First, Mr. Gladstone is essentially a man who cannot impose his creed on his time, but must learn his creed of his time. Every parliamentary statesman must, as we have said, do so in some measure; but Mr. Gladstone must do so above all men. The vehement orator, the impulsive advocate, the ingenious but somewhat unsettled thinker, is the last man from whom we should expect an original policy, a steady succession of mature and consistent designs. Mr. Gladstone may well be the expositor of his time, the advocate of its conclusions, the admired orator in whom it will take pride ; but he cannot be more. Parliamentary life rarely admits the autocratic supremacy of an original intellect; the present moment is singularly unfavourable to it; Mr. Gladstone is the last man to obtain it.

Secondly, Mr. Gladstone will fail if he follow the seductive example of Sir R. Peel. It is customary to talk of the unfavourable circumstances in which the latter was placed, but in one respect those circumstances were favourable. He had very unusual means of learning the ideas of his time. They were forced upon him by a loud and organised agitation. The repeal of the corn-laws, the revival of the Catholic disabilities,—the two acts by which he will be remembered, -- were not chosen by him, but exacted from him. The world around him clamoured for them. But no future statesman can hope to have such an ad


vantage. The age in which Peel lived was an age of destruction ;

the measures by which he will be remembered were abolitions. We have now reached the term of the destructive period. We cannot abolish all our laws; we have few remaining with which educated men find fault. The questions which remain are questions of construction,-how the lower classes are to be admitted to a share of political power, without absorbing the whole power; how the natural union of Church and State is to be adapted to an age of divided religious opinion, and to the necessary conditions of a parliamentary government. These, and such as these, are the future topics of our home policy. And on these the voice of the nation will never be very distinct. Destruction is easy, construction is very difficult. A statesman who will hereafter learn what our real public opinion is, will not have to regard loud agitators, but to disregard them; will not have to yield to a loud voice, but to listen for a still sınall voice; will have to seek for the opinion which is treasured in secret rather than for that which is noised abroad. If Mr. Gladstone will accept the conditions of his age; if he will guide himself by the mature, settled, and cultured reflection of his time, and not by its loud and noisy organs; if he will look for that which is thought rather than for that which is said,-he may leave a great name, be useful to his country, may steady and balance his own mind. But if not, not. The coherent efficiency of his career will depend on the guide which he takes, the index which he obeys, the daiuwv which he consults.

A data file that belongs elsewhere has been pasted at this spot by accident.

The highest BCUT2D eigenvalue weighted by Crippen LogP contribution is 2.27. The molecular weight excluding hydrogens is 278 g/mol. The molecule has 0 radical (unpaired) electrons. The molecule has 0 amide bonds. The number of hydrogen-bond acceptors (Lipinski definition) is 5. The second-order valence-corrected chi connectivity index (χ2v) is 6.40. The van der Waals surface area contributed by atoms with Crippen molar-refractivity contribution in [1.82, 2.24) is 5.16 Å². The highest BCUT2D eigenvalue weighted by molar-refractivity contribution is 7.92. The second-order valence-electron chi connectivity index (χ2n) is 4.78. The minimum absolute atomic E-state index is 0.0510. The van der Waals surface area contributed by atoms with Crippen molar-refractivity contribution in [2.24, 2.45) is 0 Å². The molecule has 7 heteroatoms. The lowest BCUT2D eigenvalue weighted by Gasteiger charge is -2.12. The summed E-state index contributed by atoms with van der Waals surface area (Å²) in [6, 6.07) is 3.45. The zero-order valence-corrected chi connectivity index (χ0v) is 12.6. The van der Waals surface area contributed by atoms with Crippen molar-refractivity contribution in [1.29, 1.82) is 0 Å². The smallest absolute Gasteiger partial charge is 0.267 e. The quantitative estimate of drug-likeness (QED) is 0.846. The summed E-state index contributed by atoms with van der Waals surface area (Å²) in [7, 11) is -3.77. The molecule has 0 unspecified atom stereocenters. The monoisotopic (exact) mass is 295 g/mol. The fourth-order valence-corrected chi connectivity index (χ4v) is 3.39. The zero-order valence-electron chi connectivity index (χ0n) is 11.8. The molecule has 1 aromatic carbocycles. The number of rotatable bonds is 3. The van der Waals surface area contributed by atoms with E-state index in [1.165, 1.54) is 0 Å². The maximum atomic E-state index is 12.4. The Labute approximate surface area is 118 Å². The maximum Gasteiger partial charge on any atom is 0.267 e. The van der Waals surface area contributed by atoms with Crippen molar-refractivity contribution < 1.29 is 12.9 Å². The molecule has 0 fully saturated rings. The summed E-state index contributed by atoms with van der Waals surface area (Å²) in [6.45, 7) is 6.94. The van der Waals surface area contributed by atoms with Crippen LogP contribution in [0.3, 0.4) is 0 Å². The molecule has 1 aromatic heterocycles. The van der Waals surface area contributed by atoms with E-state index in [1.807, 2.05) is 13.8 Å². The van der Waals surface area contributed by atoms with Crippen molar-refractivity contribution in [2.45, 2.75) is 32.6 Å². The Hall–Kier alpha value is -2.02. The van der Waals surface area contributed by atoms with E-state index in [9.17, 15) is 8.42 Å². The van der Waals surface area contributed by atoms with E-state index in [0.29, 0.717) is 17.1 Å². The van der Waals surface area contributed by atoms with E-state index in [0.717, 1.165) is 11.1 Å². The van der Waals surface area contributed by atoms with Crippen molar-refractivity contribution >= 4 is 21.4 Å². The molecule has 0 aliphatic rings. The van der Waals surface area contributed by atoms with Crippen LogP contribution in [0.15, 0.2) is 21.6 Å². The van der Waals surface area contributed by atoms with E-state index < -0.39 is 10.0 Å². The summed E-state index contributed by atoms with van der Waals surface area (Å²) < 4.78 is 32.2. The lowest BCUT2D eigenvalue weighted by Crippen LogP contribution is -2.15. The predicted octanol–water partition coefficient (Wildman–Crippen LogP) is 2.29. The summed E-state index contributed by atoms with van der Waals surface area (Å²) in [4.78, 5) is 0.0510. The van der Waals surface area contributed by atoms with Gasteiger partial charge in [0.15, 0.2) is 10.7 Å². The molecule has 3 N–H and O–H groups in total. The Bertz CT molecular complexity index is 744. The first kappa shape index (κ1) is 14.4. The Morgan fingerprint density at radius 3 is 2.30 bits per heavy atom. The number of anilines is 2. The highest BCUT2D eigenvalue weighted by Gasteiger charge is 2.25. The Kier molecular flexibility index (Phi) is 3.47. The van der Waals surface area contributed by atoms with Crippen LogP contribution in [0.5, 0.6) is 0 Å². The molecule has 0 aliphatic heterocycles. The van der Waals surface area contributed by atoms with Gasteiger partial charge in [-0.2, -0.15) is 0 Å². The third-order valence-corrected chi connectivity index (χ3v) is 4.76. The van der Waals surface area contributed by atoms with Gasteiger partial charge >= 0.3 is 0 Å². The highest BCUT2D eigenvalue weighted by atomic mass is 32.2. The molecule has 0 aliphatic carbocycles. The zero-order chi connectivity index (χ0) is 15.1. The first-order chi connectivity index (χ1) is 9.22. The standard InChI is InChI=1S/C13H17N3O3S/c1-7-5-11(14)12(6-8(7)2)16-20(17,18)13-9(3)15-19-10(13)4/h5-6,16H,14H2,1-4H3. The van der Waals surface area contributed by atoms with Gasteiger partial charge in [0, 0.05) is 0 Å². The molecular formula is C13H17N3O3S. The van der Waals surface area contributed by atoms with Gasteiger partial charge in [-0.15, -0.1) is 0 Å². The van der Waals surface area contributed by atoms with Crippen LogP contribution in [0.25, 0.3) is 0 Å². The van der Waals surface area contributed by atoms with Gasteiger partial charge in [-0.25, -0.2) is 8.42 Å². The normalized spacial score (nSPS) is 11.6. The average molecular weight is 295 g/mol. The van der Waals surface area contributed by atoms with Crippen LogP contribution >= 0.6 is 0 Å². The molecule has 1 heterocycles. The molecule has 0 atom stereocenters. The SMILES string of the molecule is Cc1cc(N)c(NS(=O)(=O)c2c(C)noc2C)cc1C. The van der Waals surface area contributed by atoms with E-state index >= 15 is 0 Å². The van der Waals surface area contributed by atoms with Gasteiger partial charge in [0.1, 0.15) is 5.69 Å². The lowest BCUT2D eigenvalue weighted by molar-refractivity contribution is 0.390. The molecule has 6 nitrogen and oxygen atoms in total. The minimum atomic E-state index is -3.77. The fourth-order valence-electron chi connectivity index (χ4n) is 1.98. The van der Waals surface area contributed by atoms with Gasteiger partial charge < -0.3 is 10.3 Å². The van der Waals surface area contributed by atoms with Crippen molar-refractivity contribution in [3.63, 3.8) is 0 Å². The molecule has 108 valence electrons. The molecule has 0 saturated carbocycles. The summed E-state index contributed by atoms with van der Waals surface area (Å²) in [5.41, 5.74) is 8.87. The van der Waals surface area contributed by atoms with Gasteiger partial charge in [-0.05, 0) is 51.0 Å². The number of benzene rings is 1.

There are two topics which are especially critical. Mr. Gladstone must not object to war because it is war, or to expenditure because it is expenditure. Upon these two points Mr. Gladstone has shown a tendency, -not, we hope, an uncontrollable tendency, but still a tendency—to differ from the best opinion of the age. He has been unfortunately placed. His humane and Christian feelings are opposed to war; he has a financial ideal which has been distorted, if not destroyed, by a growing expenditure. But war is often necessary; finance is but an end ; money is but a means. A statesman who would lead his age must learn its duties. It may be that the defence of England, the military defence, is one of our duties ; if so, we must not sit down to count the cost. If so, it is not the age for arithmetic. If so, it is for our statesmen—it is especially for Mr. Gladstone, who is the most splendidly gifted amongst them—to sacrifice cherished hopes; to forego treasured schemes; to put out of their thoughts the pleasant duties of a pacific time; to face the barbarism of war; to vanquish the instinctive shrinkings of a delicate mind.